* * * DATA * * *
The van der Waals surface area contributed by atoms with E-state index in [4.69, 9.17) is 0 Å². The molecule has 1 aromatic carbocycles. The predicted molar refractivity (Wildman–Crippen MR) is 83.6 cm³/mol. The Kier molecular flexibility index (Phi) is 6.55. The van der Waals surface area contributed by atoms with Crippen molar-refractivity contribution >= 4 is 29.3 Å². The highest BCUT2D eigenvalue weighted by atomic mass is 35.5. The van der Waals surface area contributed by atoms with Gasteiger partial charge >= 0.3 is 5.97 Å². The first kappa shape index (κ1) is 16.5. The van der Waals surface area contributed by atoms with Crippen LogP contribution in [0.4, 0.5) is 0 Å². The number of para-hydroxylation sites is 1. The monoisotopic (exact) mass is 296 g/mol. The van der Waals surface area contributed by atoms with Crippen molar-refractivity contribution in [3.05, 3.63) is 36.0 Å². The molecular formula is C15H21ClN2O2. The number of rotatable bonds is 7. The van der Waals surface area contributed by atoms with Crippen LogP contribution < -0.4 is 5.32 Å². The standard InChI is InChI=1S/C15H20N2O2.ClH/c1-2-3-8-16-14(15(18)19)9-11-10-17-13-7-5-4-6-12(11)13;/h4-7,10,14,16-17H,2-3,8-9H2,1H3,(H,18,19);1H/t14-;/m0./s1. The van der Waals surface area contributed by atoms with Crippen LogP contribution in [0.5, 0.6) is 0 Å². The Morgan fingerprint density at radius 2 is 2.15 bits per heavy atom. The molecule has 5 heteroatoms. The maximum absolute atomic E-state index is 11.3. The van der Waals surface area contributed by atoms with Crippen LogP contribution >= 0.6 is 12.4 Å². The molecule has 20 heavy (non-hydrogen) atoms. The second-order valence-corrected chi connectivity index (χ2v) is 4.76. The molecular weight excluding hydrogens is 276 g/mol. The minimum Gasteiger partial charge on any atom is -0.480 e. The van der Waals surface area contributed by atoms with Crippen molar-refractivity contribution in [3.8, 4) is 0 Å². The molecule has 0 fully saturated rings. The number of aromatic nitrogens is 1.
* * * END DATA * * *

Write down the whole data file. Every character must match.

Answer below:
The van der Waals surface area contributed by atoms with E-state index in [4.69, 9.17) is 0 Å². The molecule has 1 aromatic carbocycles. The predicted molar refractivity (Wildman–Crippen MR) is 83.6 cm³/mol. The Kier molecular flexibility index (Phi) is 6.55. The van der Waals surface area contributed by atoms with Crippen molar-refractivity contribution >= 4 is 29.3 Å². The highest BCUT2D eigenvalue weighted by atomic mass is 35.5. The van der Waals surface area contributed by atoms with Gasteiger partial charge >= 0.3 is 5.97 Å². The first kappa shape index (κ1) is 16.5. The van der Waals surface area contributed by atoms with Crippen LogP contribution in [0.4, 0.5) is 0 Å². The number of para-hydroxylation sites is 1. The monoisotopic (exact) mass is 296 g/mol. The van der Waals surface area contributed by atoms with Crippen molar-refractivity contribution in [3.05, 3.63) is 36.0 Å². The molecular formula is C15H21ClN2O2. The number of rotatable bonds is 7. The van der Waals surface area contributed by atoms with Crippen LogP contribution < -0.4 is 5.32 Å². The standard InChI is InChI=1S/C15H20N2O2.ClH/c1-2-3-8-16-14(15(18)19)9-11-10-17-13-7-5-4-6-12(11)13;/h4-7,10,14,16-17H,2-3,8-9H2,1H3,(H,18,19);1H/t14-;/m0./s1. The van der Waals surface area contributed by atoms with Crippen LogP contribution in [0.5, 0.6) is 0 Å². The Morgan fingerprint density at radius 2 is 2.15 bits per heavy atom. The molecule has 5 heteroatoms. The maximum absolute atomic E-state index is 11.3. The van der Waals surface area contributed by atoms with Crippen LogP contribution >= 0.6 is 12.4 Å². The molecule has 20 heavy (non-hydrogen) atoms. The second-order valence-corrected chi connectivity index (χ2v) is 4.76. The molecular weight excluding hydrogens is 276 g/mol. The minimum Gasteiger partial charge on any atom is -0.480 e. The van der Waals surface area contributed by atoms with Crippen molar-refractivity contribution in [3.8, 4) is 0 Å². The molecule has 0 fully saturated rings. The number of aromatic nitrogens is 1.